Foreword Reviews

Chinawoman's Chance

Clarion Rating: 4 out of 5

Chinawoman’s Chance is an engaging mystery with a historically informative feminist bent.

A gruesome murder makes way for an unexpected romance in James Musgrave’s Chinawoman’s Chance.

The first book in the Portia of the Pacific series, Chinawoman’s Chance starts the series well, utilizing historical figures as principal characters while shining a light on a sordid aspect of US history. The story is set in San Francisco two years after the 1882 Chinese Exclusion Act, and is fronted by Isaiah Lees, the first hired policeman of the San Francisco Police Department, and Clara Shortridge Foltz, the first woman on the West Coast to serve as a public defender.

Detective Isaiah Lees and his assistant Dutch are investigating the grisly death of a prostitute when their case swiftly morphs into one with more complexity. George Kwong, the son of one of the leaders of the Chinese Six Companies, is arrested, reputed to be the murderer.

Because of Clara’s courageous cases in defense of voiceless women and immigrants, the Chinese leaders bribe her to represent George. Clara, who is in need of an interpreter, employs her close friend Ah Toy, the wealthy madam of Chinatown.

Isaiah meets with Clara and the foursome quickly form a tight unit to target the real killer. In the meantime, a romance unfurls between Isaiah and Clara. Although there isn’t much detail about Clara’s crumbling real-life marriage, there is enough factual information to make Isaiah and Clara’s romance both feasible and believable; their love provides a light release within a tense murder mystery.

The book ably aligns its historical characters to their fictionalized personalities. Both Isaiah’s and Clara’s phlegmatic demeanors fit well with the social graces of the period, as do their approaches to romance.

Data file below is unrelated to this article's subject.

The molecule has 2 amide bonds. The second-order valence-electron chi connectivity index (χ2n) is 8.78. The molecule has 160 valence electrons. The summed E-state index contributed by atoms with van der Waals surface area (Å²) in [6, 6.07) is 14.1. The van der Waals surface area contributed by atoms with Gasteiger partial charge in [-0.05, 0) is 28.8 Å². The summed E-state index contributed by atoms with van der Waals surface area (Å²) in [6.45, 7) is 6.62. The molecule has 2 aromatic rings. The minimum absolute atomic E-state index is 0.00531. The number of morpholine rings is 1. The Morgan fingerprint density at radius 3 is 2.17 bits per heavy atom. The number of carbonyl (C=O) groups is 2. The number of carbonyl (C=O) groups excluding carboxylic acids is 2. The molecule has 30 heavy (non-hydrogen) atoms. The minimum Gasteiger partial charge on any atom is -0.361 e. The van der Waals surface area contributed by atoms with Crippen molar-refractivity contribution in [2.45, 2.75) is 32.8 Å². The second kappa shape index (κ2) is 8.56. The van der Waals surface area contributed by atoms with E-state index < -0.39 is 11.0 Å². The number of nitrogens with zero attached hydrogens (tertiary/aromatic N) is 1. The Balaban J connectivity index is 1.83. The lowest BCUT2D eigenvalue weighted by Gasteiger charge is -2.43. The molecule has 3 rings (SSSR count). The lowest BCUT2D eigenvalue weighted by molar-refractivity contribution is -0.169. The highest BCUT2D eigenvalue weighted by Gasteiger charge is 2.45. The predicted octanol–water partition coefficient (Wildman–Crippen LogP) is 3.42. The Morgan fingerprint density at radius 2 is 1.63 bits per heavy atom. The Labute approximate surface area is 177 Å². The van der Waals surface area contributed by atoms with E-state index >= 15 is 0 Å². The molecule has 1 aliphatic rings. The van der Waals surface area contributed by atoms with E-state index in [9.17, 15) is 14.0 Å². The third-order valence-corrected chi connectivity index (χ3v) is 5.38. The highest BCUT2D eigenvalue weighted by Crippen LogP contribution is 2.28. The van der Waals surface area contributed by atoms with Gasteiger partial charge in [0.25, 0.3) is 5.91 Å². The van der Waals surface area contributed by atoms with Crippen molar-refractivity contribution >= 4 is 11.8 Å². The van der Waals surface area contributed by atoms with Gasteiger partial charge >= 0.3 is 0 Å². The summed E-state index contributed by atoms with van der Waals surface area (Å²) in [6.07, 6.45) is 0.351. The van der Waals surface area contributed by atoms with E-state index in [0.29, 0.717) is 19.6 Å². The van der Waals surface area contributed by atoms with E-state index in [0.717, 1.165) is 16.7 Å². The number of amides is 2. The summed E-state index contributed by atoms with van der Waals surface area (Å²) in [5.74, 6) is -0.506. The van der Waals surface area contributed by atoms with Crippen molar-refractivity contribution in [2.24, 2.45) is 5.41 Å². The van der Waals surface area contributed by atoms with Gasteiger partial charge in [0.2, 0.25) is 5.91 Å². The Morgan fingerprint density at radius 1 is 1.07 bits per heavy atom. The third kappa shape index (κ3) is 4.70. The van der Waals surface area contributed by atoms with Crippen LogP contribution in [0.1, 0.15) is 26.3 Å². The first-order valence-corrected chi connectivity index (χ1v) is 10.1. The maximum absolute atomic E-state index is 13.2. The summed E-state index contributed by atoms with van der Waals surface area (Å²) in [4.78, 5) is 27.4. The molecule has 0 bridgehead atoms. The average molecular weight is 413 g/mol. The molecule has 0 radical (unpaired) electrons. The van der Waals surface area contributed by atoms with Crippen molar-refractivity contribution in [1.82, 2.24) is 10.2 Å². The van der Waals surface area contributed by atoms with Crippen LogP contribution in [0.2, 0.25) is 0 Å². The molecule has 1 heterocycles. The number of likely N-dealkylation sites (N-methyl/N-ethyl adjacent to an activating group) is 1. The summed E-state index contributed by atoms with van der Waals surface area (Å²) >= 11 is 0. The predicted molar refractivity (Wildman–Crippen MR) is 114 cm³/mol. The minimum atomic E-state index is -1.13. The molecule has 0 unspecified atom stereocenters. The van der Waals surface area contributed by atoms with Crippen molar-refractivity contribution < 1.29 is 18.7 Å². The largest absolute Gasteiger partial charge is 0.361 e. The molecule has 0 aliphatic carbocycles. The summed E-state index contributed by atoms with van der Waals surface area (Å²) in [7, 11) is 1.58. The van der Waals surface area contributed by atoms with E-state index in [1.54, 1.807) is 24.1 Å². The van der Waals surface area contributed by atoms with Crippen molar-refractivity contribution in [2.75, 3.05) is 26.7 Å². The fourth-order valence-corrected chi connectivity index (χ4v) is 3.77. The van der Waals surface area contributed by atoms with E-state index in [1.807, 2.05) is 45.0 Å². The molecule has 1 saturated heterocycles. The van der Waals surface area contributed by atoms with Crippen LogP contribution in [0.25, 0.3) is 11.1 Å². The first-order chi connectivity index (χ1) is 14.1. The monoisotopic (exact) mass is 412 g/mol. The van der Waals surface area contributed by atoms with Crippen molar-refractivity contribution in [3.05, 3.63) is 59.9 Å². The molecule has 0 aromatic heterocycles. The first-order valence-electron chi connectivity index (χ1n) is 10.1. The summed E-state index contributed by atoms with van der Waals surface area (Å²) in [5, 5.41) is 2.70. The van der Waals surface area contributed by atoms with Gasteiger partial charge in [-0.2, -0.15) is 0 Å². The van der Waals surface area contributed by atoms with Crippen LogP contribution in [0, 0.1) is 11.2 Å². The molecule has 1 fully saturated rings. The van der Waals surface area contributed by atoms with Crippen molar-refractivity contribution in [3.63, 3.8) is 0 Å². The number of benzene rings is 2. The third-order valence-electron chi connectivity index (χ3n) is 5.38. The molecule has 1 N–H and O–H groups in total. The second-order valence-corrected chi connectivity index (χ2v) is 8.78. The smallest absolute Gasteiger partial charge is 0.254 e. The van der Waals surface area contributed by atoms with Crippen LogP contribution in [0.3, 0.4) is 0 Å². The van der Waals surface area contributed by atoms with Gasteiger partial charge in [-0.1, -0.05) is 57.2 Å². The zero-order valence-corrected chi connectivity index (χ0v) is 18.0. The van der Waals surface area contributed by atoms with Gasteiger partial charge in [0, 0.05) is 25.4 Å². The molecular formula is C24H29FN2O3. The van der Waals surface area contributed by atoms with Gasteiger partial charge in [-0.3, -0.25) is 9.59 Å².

Besides Clara and Isaiah, the story incorporates other historical figures, including Ah Toy, a Cantonese-born prostitute turned affluent madam. Other historical elements befitting the era include the “benevolent association” called the Tongs and landmarks such as Waverly Place and the Tin How Temple.

Writing segues smoothly from one scene to the next; chapters close on cliffhangers. Various themes center on racism. Derogatory terms are included, as well as evidence of inequality, prostitution, and corruption, especially through the oppressive web between Manchu leaders and American moguls.

The most prominent theme, prevalent in Clara’s viewpoints, is women’s independence, including entrepreneurial opportunities and the right to vote. Narrative tension builds around Clara’s feisty determination to nail the culprit even if it means putting her life on the line.

While Chinawoman’s Chance portrays Buddhist spirituality with an unflattering mix of spiritualism and superstition, the skewed imagery blends nicely with the development of the narrative. The story closes on a satisfactory note, setting the groundwork for the next book in the already alluring series.

Chinawoman’s Chance is an engaging mystery with a historically informative feminist bent.

Reviewed by Anita Lock

Disclosure: This article is not an endorsement, but a review. The author of this book provided free copies of the book and paid a small fee to have their book reviewed by a professional reviewer. Foreword Reviews and Clarion Reviews make no guarantee that the author will receive a positive review. Foreword Magazine, Inc. is disclosing this in accordance with the Federal Trade Commission’s 16 CFR, Part 255.

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